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Thai Forensics Chief Says DNA From Koh Tao Murder Weapon Doesn’t Match Defendants

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Thailand’s forensics chief told a court Friday that DNA samples taken from a garden hoe believed to have been used to kill a pair British backpackers last year does not belong to the two men currently on trial for their murder.

Dr. Pornthip Rojanasunand, the head of the Thai forensics institute, told judges that two DNA samples found on the bloodied hoe belonged to two males, but neither matched the defendants, reports the Guardian. The hoe was discovered near the bodies of Hannah Witheridge, 23, and David Miller, 24, who were found dead on the Thai Gulf island of Koh Tao’s popular Sairee Beach last September.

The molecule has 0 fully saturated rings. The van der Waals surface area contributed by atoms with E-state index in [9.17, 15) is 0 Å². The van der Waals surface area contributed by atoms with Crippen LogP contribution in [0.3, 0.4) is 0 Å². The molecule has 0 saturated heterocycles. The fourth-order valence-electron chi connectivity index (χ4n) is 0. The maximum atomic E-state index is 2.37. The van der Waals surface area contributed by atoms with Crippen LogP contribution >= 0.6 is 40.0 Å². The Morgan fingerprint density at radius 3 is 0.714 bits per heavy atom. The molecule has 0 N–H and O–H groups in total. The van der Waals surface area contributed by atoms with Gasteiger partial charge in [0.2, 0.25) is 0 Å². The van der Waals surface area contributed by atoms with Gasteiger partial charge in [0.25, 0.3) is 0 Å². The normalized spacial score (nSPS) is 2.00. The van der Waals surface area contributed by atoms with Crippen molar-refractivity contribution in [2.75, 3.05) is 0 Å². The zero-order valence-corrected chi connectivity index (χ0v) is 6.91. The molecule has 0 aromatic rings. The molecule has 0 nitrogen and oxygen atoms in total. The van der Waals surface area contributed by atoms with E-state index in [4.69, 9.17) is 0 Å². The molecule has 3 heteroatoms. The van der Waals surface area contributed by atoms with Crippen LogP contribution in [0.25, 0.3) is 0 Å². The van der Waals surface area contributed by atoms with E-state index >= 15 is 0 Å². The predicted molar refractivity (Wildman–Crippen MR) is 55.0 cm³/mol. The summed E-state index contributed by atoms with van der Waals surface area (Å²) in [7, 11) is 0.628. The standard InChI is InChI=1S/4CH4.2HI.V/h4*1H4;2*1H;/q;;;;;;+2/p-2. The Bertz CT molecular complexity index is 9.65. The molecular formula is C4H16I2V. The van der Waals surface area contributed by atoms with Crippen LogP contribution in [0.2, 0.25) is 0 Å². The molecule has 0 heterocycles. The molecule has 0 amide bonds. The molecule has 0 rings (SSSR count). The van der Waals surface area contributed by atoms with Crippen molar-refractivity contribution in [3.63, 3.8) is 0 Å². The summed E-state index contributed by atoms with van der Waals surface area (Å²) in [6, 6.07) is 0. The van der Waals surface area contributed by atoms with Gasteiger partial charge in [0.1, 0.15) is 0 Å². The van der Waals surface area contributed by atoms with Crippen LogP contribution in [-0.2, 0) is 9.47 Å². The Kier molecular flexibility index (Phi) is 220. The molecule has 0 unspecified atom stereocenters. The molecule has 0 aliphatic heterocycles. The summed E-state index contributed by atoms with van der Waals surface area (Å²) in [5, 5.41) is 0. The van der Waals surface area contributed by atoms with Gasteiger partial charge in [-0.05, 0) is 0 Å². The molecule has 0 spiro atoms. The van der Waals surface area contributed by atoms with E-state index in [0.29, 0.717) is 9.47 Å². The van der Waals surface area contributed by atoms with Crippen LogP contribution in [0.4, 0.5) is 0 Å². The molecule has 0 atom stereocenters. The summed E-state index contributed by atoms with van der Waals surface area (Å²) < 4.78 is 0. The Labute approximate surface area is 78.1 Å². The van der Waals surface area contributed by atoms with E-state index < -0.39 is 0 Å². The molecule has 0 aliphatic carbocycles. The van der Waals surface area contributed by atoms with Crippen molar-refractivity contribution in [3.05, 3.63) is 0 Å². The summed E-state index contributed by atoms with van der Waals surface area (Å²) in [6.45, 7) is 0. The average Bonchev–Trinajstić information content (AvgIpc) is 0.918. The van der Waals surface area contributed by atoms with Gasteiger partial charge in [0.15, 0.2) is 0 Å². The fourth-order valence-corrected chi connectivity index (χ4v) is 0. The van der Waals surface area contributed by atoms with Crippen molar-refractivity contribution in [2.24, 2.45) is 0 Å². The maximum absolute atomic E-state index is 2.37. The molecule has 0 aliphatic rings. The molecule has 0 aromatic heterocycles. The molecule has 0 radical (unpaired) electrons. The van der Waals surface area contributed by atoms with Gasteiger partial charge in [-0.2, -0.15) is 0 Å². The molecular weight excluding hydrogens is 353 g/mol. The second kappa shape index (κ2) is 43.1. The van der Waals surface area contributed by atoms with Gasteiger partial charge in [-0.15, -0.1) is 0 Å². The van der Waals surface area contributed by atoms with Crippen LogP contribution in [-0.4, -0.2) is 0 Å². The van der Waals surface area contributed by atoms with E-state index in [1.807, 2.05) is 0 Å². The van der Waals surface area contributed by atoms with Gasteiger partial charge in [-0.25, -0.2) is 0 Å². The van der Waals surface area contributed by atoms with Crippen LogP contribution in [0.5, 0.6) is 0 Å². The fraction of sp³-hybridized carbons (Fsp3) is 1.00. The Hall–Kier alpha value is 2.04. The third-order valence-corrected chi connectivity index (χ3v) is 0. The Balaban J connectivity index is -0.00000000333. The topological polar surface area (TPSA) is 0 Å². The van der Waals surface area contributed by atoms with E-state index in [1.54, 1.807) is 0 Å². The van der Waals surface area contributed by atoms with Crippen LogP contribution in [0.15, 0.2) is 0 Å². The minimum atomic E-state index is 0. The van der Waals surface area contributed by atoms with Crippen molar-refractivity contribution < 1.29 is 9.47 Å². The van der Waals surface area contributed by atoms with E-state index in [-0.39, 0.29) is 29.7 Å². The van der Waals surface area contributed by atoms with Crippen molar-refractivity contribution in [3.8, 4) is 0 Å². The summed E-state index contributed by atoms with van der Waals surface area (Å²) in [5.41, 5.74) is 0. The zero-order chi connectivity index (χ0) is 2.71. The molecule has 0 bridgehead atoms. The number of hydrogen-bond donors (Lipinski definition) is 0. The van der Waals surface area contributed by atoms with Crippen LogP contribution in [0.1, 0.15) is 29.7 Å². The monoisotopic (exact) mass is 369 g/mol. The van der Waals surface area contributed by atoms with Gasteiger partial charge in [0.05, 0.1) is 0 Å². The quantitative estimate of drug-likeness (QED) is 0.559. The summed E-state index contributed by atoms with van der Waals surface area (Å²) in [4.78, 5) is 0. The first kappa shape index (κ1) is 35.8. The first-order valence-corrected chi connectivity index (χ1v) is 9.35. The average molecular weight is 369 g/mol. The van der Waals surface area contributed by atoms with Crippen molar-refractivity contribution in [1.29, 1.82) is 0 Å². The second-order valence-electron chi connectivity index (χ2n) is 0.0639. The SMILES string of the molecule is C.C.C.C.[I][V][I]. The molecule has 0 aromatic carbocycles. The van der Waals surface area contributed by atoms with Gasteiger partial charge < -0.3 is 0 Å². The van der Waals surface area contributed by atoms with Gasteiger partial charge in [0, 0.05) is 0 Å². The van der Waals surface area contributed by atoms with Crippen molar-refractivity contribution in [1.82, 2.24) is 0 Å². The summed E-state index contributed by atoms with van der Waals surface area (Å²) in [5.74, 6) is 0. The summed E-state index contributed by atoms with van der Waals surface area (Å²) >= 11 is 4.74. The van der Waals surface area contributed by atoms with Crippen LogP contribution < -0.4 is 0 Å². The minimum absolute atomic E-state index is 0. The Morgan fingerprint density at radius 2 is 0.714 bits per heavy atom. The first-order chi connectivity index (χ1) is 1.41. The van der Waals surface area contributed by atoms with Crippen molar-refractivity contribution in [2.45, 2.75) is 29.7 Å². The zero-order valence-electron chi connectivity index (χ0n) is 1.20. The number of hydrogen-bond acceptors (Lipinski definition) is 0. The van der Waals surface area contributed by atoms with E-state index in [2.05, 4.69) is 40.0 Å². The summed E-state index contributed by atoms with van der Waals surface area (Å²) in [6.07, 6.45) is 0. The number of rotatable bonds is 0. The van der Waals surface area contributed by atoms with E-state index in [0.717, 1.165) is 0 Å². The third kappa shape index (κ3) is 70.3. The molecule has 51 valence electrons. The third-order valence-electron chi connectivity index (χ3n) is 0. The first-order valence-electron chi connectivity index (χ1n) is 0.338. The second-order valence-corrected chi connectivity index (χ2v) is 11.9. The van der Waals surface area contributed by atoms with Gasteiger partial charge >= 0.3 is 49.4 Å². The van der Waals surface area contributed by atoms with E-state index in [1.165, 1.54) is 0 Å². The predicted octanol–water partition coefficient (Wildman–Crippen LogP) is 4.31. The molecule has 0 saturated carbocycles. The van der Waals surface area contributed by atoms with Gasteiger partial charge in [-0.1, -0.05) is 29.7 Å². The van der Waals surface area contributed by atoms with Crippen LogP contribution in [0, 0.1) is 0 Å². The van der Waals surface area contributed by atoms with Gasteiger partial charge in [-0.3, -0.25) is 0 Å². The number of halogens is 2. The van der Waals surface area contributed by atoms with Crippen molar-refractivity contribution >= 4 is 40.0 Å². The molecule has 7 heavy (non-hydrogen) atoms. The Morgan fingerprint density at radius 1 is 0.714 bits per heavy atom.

Burmese migrant workers Wai Phyo and Zaw Lin, both 22, admitted to the crime but subsequently recanted and claimed they were tortured into making a false confession. They insist they are scapegoats.

The chief judge in the trial, which is taking place on Koh Tao’s neighboring island of Koh Samui, ordered DNA analysis on the hoe following a request from the defense team.

At the trial, Porntip criticized the police’s handling of the crime scene, including their decision to move Witheridge’s body. The investigation has been marred by inconsistencies and police have been accused of failing to test key evidence for DNA, potentially destroying evidence, using inadequate interpreters as well as the allegations of torture

Police deny any mistreatment and insist their investigation was sound.

The prosecution’s case rests on DNA samples found on Witheridge’s body that investigators say match the defendants. Defense lawyers had asked for the samples to be retested but police said the evidence had been “used up.”

The case continues.


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Write to Helen Regan at helen.regan@timeasia.com